Check out Tuesday’s post on what happens when you’re not in control.
Now for the lessons of that post.
Philip Koch nailed the primary lesson in his comment (and these are my words): You won’t always have control over your marketing material.
If you’re showing at spaces other than your own, the venues are going to be the ones in control. Get Zen and release. You can give them as much input as they will listen to, but then you have to let go.
People who receive flyers and invitations from organizations understand completely that it’s the organization that hired the artist and it’s the organization that created the promotional piece.
Other comments suggested a remedy that’s spot on: When someone screws up, you take charge. In truth, you should be in charge from the start since you should never ever ever leave it up to any organization to do all of the marketing for you. They do their part and you do your part. Make sure your contacts get the promotional piece YOU want them to see. This means you build that expense into your budget.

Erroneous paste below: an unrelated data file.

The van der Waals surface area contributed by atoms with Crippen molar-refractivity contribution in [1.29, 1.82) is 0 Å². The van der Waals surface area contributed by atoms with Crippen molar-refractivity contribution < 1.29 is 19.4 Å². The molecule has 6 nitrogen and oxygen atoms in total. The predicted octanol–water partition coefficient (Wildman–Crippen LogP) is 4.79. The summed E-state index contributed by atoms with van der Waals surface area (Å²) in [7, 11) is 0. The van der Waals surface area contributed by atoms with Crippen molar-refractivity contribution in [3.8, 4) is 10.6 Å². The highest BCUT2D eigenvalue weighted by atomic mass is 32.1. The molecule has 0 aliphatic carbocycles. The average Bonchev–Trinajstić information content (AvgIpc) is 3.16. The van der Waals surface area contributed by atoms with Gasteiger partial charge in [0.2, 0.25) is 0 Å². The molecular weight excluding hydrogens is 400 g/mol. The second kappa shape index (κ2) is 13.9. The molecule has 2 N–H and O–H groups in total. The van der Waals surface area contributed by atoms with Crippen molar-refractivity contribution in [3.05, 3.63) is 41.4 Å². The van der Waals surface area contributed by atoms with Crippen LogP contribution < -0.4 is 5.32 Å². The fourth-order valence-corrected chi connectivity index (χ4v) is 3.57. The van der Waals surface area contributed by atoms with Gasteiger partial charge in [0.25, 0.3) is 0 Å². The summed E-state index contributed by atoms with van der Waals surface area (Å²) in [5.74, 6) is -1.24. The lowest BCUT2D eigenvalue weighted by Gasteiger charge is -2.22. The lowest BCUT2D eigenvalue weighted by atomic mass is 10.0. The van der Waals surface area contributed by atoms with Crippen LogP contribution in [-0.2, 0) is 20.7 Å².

No one can promote your work better than you, so don’t expect them to.
Having said that (and I certainly don't know what took place in this instance) I fully believe that face-to-face meetings and agreements can alleviate some of the problems that occur in artist-venue relationships. An article I wrote about building trust with galleries might help explain how this would work.